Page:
Restaurants Continue to Struggle to Fill Tables

High prices a factor

Author: Andria Cheng

August 23, 2017

The long slump facing the restaurant industry is showing no sign of easing. High menu prices are a key factor that's keeping diners away.

Customer visits to US restaurants and other food service outlets remained in the negative column in the quarter ended June, marking the sixth straight quarter the sector hasn’t seen any traffic growth. That's the longest slide the industry has faced since the recession of 2008 and 2009, according to market research firm NPD Group. One of the key contributors to the decline: higher menu prices, which stand in contrast to falling food prices at grocery stores. NPD data shows the average restaurant check rose 2.6% in the second quarter, which it said is the largest increase in several years.

While full-service restaurants have seen waning demand ever since the recession, things started slowing down even more in early 2016 when increased healthcare costs kicked in, hurting consumers’ discretionary spending, said Bonnie Riggs, NPD’s restaurant industry analyst, in an interview. Making things worse for consumers, restaurant operators have raised menu prices 2% to 3% quarter after quarter to offset higher healthcare and labor costs they pay for employees.

Higher menu prices “really have had an impact on consumers,” Riggs said. “it’s no longer a good value. (Consumers) said it’s cheaper to eat at home.”

In an NPD survey of 9,100 consumers last year, 30% said they’ve cut back on visiting restaurants, Riggs said. Three of the top six reasons for the reductions were related to price.

The food price index gap between that of restaurants and eating at home is at its biggest in “a long while,” she said.

There’s a good reason behind the recent divergence of restaurant prices going up versus grocery prices going down: restaurant prices reflect mostly labor and rental costs with “only a small portion” going toward food, according to the US Department of Agriculture.

“Decreasing farm-level and wholesale food prices have had less of an impact on restaurant menu prices,” said the USDA in a Food Price Outlook piece in July.

But that’s not the whole picture. The US has more restaurants than there’s demand for them, Riggs said. That’s led to a spate of store closings and 2016 bankruptcy filings from chains including Cosi to HomeTown Buffet parent. DineEquity, which recently reported US same-store first-half sales drops at both its IHOP and Applebee’s chains, said it plans to shut more IHOP and Applebee’s stores than it previously planned.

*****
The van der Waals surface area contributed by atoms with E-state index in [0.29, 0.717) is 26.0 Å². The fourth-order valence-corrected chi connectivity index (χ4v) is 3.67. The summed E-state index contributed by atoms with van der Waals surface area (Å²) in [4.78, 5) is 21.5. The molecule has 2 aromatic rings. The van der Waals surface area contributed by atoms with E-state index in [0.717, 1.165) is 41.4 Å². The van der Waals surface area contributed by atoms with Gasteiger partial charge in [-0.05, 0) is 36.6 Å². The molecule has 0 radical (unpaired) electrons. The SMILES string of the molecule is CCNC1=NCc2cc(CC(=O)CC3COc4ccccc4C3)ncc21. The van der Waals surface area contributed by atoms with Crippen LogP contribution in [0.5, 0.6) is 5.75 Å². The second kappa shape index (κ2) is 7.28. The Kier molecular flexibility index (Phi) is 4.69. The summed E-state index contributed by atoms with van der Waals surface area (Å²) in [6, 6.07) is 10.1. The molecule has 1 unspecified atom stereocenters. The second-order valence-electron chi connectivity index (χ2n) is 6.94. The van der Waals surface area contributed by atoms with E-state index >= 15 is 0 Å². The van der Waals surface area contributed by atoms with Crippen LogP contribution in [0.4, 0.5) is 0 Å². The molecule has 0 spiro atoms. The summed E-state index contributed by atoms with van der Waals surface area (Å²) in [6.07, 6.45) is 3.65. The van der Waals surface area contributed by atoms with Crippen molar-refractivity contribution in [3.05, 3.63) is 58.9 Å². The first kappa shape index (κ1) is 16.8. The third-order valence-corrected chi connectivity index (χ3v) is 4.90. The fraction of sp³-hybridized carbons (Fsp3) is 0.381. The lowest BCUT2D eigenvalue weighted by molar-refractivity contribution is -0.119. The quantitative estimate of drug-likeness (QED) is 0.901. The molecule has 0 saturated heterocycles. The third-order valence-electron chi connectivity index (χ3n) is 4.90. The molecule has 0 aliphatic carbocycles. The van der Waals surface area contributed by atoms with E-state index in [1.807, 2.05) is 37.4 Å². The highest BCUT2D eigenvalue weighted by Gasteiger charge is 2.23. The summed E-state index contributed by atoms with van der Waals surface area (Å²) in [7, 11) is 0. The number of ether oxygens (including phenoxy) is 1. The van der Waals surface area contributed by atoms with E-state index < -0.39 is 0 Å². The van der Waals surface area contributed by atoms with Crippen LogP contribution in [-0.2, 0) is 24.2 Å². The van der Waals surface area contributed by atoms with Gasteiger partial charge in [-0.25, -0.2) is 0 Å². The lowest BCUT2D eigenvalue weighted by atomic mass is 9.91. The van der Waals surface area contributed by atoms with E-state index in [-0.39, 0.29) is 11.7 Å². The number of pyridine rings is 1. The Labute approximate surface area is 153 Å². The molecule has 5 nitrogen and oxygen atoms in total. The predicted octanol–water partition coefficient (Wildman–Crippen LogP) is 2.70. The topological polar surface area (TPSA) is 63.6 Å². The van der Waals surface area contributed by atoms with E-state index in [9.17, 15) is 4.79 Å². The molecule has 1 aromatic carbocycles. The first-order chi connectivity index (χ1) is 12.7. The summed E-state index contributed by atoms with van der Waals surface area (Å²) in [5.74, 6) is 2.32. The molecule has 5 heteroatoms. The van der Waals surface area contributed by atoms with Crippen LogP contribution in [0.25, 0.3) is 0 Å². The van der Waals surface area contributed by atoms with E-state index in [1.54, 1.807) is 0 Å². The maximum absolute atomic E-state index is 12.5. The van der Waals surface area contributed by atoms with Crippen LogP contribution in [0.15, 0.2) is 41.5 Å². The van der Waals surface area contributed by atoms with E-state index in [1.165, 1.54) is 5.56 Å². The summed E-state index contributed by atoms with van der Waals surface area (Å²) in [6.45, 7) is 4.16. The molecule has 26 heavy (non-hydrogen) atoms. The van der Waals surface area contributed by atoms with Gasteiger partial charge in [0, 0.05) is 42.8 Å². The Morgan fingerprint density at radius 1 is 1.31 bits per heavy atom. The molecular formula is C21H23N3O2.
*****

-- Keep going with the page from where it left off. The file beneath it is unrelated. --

“We are going to see more restaurant closings until demand equals supply,” Riggs said. “It’s a battle for market share.”

Indeed, one in five US adults say they don't eat meals out at all, according to a June survey by Bankrate. Another 20% say they eat out just once per week.  And those responses include both dine-in and takeout meals.

Data from restaurant-industry market research firm TDn2K showed that through July, the sector hasn’t seen one month of positive same-store sales since February 2016 while comparable store traffic continued a streak of negative pattern also since February 2016.

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Pricing and overexpansion aside, shifting consumer habits and industry changes also have contributed to the downbeat sector trend. Consumer demand is increasingly driven by convenience, leading to restaurants making gains with delivered food.

Meanwhile, restaurants are facing increased competition from non-traditional rivals such as convenience stores and supermarkets, which are offering more ready-to-eat meals. Meal kits services also have emerged as a viable alternative to restaurant meals.

Those things aside, the industry also has shot itself in the foot by focusing mostly on the millennial consumers and ignoring other key customer demographics. While millennials represent about a quarter of restaurants’ sales and traffic each, Gen X’s share is just a bit shy of that at well over one-fifth for both sales and traffic. Meanwhile, baby boomers actually beat millennials and represent 29% of restaurant sales and 26% of traffic, Riggs said.

“There’s been so much focus on marketing initiatives placed on millennials,” she said. “Some of the other groups are overlooked.”